FinalWire just put the finishing touches on version 2.00 of its AIDA64 application, a streamlined diagnostic and benchmarking tool that now supports LGA2011 Intel Sandy Bridge-E processors. Looking ahead to future platforms, the latest build also adds preliminary support for AMD Krishna and Wichita APUs, Intel Atom Cedarview processors, and Ivy Bridge and 7-Series chipsets.
Many of you are waiting with bated breath for Intel to release its upcoming Sandy Bridge-E processors and can't wait to build an LGA 2011 system. If you choose not to, however, it won't be for lack of motherboard options, especially if you're a fan of Gigabyte. After posting spy shots of its G1.Assassin 2 motherboard, Gigabyte just sent us an email loaded with images of each and every X79 motherboard it currently has on tap. Photo gallery after the break.
We've seen a whole lot of teaser shots of soon-to-be-released motherboards built around Intel's X79 (Sandy Bridge-E) platform this week, culminating earlier today in EVGA's dual-socket Super Record 3 (SR3) mainboard. How do you follow something like that? You don't, really -- it's kind of like that scene in Great Balls of Fire! where Jerry Lee Lewis (played by Dennis Quaid) finished his crowd pleasing set by lighting his piano on fire and quipping to Chuck Berry, "Follow that, killer!" But just as Chuck Berry is a legend in his own right, ECS wants to remind everyone that it too knows a thing or two about motherboards.
This will go down as the greatest week ever for anyone who can never get enough sneak peeks of upcoming motherboards. EVGA joins Gigabyte and MSI in uploading pictures of slabs of silicon built around Intel's X79 chipset for Sandy Bridge-E processors, and it's the only one out of the three to equip its board with not one, but TWO LGA 2011 sockets!
If the sight of Gigabyte's G1.Assassin 2 motherboard left you jonesing for more bare naked shots of upcoming LGA 2011 (Sandy Bridge-E) motherboards, you're in luck. MSI's X79A-GD65 8D appeared bareback in front the camera and it's glamor shots are now all over the Web where you can check out its 8D frame (8 DIMM slots).
Noctua seems to understand that a grumpy customer isn't always a repeat customer, and if you want to keep buyers coming back, throw them a bone every once in awhile. Better than a bone, Noctua is giving away NM-I2011 mounting kits to Noctua cooling customers so they can port their existing heatsink/fan solution to Intel's upcoming LGA 2011 (Sandy Bridge-E) platform.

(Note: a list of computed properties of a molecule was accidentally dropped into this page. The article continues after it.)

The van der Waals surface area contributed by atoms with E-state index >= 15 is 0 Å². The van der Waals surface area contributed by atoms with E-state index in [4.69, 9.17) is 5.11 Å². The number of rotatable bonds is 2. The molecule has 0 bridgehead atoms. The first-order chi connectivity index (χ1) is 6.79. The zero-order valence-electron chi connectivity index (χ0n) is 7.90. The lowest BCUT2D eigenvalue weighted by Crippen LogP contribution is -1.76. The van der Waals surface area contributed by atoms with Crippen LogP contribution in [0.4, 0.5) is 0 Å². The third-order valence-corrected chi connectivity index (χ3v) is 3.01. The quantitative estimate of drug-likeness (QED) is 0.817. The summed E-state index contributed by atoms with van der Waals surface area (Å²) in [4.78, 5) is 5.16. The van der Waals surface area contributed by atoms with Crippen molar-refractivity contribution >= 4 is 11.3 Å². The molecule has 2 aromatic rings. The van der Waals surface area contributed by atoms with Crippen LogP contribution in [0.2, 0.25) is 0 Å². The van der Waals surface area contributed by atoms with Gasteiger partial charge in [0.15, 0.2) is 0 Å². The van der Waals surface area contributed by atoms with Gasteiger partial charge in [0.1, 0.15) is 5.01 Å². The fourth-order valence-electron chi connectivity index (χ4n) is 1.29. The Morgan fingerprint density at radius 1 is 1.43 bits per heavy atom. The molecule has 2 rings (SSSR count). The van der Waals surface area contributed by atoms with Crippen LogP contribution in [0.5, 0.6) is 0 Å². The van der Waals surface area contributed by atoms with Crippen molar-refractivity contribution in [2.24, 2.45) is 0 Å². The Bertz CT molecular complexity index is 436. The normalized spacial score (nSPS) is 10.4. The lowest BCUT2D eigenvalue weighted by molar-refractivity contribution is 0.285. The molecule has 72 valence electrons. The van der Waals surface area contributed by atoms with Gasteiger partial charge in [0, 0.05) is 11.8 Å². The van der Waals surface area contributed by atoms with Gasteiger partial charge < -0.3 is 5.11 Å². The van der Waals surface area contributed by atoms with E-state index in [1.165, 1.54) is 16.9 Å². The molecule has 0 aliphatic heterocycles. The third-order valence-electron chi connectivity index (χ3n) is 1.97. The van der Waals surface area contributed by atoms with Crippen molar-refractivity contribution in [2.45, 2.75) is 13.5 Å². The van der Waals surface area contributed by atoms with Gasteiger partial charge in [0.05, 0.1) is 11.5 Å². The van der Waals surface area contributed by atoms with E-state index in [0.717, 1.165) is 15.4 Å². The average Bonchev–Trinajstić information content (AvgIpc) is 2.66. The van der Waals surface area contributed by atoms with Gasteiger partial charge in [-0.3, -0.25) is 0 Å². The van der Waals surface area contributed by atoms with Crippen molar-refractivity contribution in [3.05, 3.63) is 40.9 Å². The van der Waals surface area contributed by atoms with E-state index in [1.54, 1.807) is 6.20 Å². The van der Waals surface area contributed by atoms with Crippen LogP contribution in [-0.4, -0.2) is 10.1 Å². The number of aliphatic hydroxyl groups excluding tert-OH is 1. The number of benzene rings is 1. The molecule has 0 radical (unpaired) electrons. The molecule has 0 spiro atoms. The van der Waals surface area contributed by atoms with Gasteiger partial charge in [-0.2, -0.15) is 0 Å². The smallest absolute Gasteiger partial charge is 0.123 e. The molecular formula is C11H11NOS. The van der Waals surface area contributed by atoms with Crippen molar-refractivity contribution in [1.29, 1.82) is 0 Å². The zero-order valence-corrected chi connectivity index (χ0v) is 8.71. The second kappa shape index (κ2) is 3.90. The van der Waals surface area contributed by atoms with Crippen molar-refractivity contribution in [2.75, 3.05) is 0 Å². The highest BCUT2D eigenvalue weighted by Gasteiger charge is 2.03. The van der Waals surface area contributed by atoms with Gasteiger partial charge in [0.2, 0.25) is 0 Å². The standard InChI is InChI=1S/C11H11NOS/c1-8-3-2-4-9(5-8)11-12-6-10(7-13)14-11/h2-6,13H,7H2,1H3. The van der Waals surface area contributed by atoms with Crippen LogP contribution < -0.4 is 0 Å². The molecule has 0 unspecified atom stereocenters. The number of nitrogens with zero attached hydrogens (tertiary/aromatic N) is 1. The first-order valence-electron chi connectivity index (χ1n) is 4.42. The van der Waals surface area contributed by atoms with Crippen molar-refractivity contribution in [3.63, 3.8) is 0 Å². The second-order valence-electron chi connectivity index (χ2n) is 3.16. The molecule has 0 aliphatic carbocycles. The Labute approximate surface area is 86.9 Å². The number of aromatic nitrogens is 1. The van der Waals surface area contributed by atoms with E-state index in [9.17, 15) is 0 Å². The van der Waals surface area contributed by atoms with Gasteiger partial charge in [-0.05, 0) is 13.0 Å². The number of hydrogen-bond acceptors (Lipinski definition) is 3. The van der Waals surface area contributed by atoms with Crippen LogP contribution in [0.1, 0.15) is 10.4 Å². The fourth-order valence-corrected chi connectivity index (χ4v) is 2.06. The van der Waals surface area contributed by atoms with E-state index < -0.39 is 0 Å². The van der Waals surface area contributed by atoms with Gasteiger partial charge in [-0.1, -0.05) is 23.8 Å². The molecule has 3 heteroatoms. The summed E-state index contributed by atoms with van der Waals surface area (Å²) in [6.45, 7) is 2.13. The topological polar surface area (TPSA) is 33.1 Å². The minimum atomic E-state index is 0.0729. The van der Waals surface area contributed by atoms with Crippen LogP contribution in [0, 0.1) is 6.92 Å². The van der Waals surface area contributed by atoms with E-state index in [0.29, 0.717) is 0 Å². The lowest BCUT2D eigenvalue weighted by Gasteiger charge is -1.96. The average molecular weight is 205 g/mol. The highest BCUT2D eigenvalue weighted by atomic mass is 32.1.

We rarely advocate playing the waiting game when it come to upgrading hardware. The simple reason is that there's always something newer, better, bigger, faster, and just plain more awesome right around the corner, regardless of when you buy. All that said, should you wait for Sandy Bridge-E? That depends on if you have $294 to plunk down on a processor.
It's been rumored that Intel plans to ship its upcoming Sandy Bridge-E processors without a cooler, leaving it up to enthusiasts to choose their own cooling solution, including ones designed by Intel. Serving as evidence that this will probably be the case, the chip maker is showing off its "Intel Thermal Solution RTS2011LC" cooler it designed in collaboration with Asetek.
Intel and AMD have a history of tackling the same problem with different solutions. Remember Intel's Netburst architecture? It was all about extra long pipelines in pursuit of ever-increasing frequencies. AMD went the efficiency route and branded its processors with model numbers intended to denote performance, a marketing trick designed to wean consumers off of GHz ratings. Now the two chip makers are one taking opposite approaches to their upcoming processors, with AMD seriously considering bundling a liquid cooling system (LCS) with its top-flight Bulldozer chip, and Intel reportedly telling Sandy Bridge-E system builders to bring their own coolers.
Intel is being somewhat coy with the launch of its Sandy Bridge-E processors for enthusiasts and still hasn't announced an official release date, leaving it up to the Web's many rumor mills to fill in the blanks. The latest word comes from Turkish website Donanimhaber, which managed to get its hands on leaked slides showing an updated roadmap for Intel's desktop platforms, including Sandy Bridge-E.